By the end of 1992, Essef's debt was whittled down to $16 million and the company was well on its way toward full recovery, having survived the financial ills stemming from what a reporter from Barron's termed the company's "FAME fiasco." Poised as a leading maker of plastic pressure vessels for residential, commercial, and residential water treatment systems, Essef once again was exuding the luster of a market leader and was projecting sales gains of between 15 percent and 25 percent a year for the next five years. Equally as important as its water treatment business was Essef's swimming pool equipment business, supported by strong market positions in filters, pumps, and other products that accounted for nearly half of the company's total sales volume. Looking ahead, the company saw tremendous potential for growth in large water-softening and other treatment systems, which were still made primarily with steel. Additional growth potential was seen in Europe, where Essef ranked as a minor player. During the early 1990s, Essef was generating roughly $10 million a year in European sales, but projections for the mid-1990s called for a substantial boost in its European business, perhaps as much as four times the dollar amount collected during the early 1990s.

From the $99.1 million posted in sales in 1992, a modest increase was recorded in 1993, when sales inched upward to $104 million. The string of moderate sales gains was broken in 1994, however, when sales leaped to $134 million. In 1994, Essef made two important moves, acquiring Purex Pool Systems, a manufacturer of swimming pool pumps, filters, and heaters, and forming a joint venture with Germany-based Reflex Winkelmann & Pannhoff GmbH to develop pressure vessels. Following the completion of these two deals, sales surged ahead again, rising to $157.5 million. In 1995, Essef expanded through acquisition for the second straight year, purchasing two pressure vessel manufacturers and a pool and spa valve manufacturer. The two pressure vessel manufacturers, California-based Advanced Structures, Inc., and Italy-based Euroimpex, broadened Essef's water treatment product range and strengthened its market leadership. The addition of Advanced Structures increased Essef's presence in the market for municipal water treatment systems, and the purchase of Euroimpex gave Essef a dominant market position in Italy.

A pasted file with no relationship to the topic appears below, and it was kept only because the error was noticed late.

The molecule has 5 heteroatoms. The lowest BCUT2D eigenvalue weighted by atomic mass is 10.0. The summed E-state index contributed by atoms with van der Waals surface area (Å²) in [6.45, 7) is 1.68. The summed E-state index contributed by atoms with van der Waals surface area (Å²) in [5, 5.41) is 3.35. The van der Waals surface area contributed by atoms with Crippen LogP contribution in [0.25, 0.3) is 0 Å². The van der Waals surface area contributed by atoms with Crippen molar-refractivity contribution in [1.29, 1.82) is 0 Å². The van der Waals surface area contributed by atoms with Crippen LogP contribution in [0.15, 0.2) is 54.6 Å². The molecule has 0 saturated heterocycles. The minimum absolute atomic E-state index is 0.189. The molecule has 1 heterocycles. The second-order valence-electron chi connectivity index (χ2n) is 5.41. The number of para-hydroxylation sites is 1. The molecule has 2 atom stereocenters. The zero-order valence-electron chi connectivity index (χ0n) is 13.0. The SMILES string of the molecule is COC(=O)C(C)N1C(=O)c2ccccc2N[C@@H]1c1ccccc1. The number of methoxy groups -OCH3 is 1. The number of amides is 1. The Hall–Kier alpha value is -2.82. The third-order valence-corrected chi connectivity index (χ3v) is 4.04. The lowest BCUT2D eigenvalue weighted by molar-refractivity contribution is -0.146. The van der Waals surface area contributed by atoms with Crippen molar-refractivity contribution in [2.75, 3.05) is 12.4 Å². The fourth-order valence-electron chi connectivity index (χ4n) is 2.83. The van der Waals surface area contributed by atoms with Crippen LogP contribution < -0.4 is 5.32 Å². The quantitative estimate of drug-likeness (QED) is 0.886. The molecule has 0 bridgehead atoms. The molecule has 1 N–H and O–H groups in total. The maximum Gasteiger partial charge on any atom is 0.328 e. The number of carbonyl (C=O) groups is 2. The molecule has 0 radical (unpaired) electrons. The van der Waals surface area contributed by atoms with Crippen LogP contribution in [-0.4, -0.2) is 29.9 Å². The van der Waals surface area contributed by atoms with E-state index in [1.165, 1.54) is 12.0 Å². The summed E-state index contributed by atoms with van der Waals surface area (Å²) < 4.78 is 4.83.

Global Expansion for the Future

After devoting the first three years of the 1990s to consolidating its operations and trimming debt, Essef threw off the shackles prohibiting meaningful financial growth between 1994 and 1995. Acquisitions, innovative product development, and a focus on core businesses contributed to substantial sales gains during the mid-1990s, fueling confidence at the company's executive offices in Chardon. This confidence was manifested in May 1996 when Essef officials announced a global expansion strategy for the company's water treatment business. Essef's board of directors earmarked more than $5 million for the expansion of the company's manufacturing capabilities, including the establishment of facilities in India and the addition of manufacturing operations in Chardon, Ohio and in Herentals, Belgium. While announcing the company's global expansion plans, Essef's chief executive officer and president, Thomas Waldin, remarked, "This program has three clear benefits. First, it builds on our market position in the rapidly growing Far East market; second, it strengthens our local manufacturing capabilities in Europe and North America; and finally, it moves us strongly toward our goal of global cost leadership in water treatment components."

As if to validate the ambitious expansion plans announced in May, sales and earnings rose strongly in 1996. Sales jumped more than 27 percent to a record $200.8 million and net income swelled nearly 25 percent to $9.3 million. As the company moved forward with its global expansion plans, with completion slated for fall 1997, expectations for future success were high, instilling confidence that the market leadership established during Essef's first four decades of existence would lead to continued success during the late 1990s and the beginning of the 21st century.

Principal Subsidiaries: Advanced Structures Inc.; Compool Corp.; Contaminant Recovery Systems; ENPAC Corp.; Essef Manufacturing FSC, Inc. (U.S. Virgin Islands); Euroimpex Spa (Italy); Hobson Brothers Aluminum Foundry & Mould Works, Inc.; Pac-Fab, Inc.; Purex Pool Systems; Reflex-WellMate GmbH (Germany); Structural Europe N.V. (Belgium); Structural North America Water Treatment Systems; Structural North America WellMate Water Systems.

Further Reading:

  • Byrne, Harlan S., "Essef Corp.: It Found That There Is Truly Life After IBM," Barron's, December 28, 1992, p. 27.
  • Casey, Mike, "Essef Hurt by Setback in Its Top Business," Crain's Cleveland Business, December 5, 1988, p. 3.
  • ------, "Essef's Nationwide Growth Will Add 25 Jobs in Chardon," Crain's Cleveland Business, January 4, 1988, p. 4.

Source: International Directory of Company Histories, Vol. 18. St. James Press, 1997.